The last NBC affiliate agreement ends in 2019. ABC’s agreements will end shortly thereafter. CBS is the only network that, for now, appears to still model the traditional arrangement. When those local affiliate agreements come up for negotiation, who’s going to be in the driver’s seat? Smith says that any station without a strong local presence providing good locally-generated content may find the network willing, perhaps eager, to bypass them.
Changing station programming
Smith suggests the path to success for the local broadcaster is through an emphasis on producing local news and other program content. Stations need content to which they hold all the rights. “You have to become a news network and produce local programming,” he said.
Smith predicts that within three to five years, most markets will support news operations from only a few top stations. Those stations will have to produce sufficient high-quality content to maintain their local news brand. In most cases, he says, the number of broadcast news outlets won’t exceed three or four per market. The successful stations will need to populate their content on three screens: OTA, Web and mobile. In addition, he predicts that success may even require that strong stations buy bankrupt smaller stations and then run them as zombies, programming them with their own content.
The key to success under the new model, says Smith, is to create more content and distribute it in as many places as possible. He said, “The old [business] model was to make pictures and send to televisions. The new model is to make pictures and send them to TV sets, desktops, laptops, PDAs, Web sites and mobile phones.”
Smith said that research indicates that seven in 10 people say they want to watch television and news on portable devices. And, teens spend twice as much time watching video on mobile devices as older adults and yet occupy only 19 percent of the mobile audience. Stations should view this as a growth opportunity.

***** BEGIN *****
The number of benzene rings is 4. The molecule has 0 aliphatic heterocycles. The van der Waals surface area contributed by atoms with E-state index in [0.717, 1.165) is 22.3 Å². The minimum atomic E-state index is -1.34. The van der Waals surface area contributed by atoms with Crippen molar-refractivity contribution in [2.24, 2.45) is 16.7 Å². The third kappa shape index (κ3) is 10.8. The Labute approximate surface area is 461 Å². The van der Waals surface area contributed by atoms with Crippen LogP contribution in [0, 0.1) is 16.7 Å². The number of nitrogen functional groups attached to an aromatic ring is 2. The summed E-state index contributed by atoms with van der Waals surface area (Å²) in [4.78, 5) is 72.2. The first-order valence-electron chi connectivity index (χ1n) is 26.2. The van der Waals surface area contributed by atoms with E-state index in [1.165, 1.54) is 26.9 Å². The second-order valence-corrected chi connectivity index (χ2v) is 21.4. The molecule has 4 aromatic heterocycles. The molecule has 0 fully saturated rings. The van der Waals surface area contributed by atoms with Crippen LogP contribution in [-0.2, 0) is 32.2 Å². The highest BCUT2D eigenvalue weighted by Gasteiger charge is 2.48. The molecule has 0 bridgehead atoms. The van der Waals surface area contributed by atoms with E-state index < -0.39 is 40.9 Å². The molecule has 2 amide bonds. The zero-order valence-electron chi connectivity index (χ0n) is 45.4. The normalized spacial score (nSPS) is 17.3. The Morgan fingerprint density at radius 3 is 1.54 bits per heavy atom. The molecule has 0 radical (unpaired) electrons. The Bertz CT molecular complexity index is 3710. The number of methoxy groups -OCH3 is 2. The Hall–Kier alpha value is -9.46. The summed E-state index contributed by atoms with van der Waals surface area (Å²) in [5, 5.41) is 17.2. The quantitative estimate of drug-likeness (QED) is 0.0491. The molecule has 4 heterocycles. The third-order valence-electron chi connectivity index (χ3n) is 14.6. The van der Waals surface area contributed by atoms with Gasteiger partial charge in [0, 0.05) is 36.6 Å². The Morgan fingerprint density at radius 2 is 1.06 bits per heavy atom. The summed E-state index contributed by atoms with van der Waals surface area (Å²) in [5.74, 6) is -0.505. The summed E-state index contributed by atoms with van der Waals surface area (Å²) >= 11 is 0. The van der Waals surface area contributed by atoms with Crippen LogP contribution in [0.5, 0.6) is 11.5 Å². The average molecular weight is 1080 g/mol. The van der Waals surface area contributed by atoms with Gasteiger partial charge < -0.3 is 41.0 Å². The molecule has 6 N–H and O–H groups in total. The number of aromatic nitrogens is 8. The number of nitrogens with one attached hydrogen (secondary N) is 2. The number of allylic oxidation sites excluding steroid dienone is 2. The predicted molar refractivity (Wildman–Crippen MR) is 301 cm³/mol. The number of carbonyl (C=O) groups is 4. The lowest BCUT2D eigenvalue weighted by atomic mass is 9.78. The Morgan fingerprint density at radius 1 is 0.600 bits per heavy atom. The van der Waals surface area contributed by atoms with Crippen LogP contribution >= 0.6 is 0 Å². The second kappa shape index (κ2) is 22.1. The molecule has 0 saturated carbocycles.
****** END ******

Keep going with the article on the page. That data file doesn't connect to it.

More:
It’s worth emphasizing that the ATSC standard supports inexpensive mobile transmission capability. A station can feed this mobile video and do so without expensive technology. However, feeding a mobile channel will require new workflows, new thinking and a commitment. But Smith said that broadcaster-supplied advertisements, combined with GPS-based advertising, could make mobile viewing highly successful for both viewers and broadcasters. Mobile could become a broadcaster’s second key income source. “Connecting to local markets,” Smith said, “Only broadcasters can effectively do that.”
Key takeaways from Smith’s presentation include:
• Your news staff is never going to be any larger than it is now.
• Your news department budget is never going to be any bigger than it is now.
• Within three to five years, as few as three to four stations will be providing branded content in most markets.
• Stations must learn to feed three screens: OTA, the Web and mobile.
• Successful news departments will generate large amounts of content, repurpose it to multiple outlets and channels — but do so with currently-sized staffs and budgets.
Sounds like a tall order to me, but Smith says broadcasters have little choice.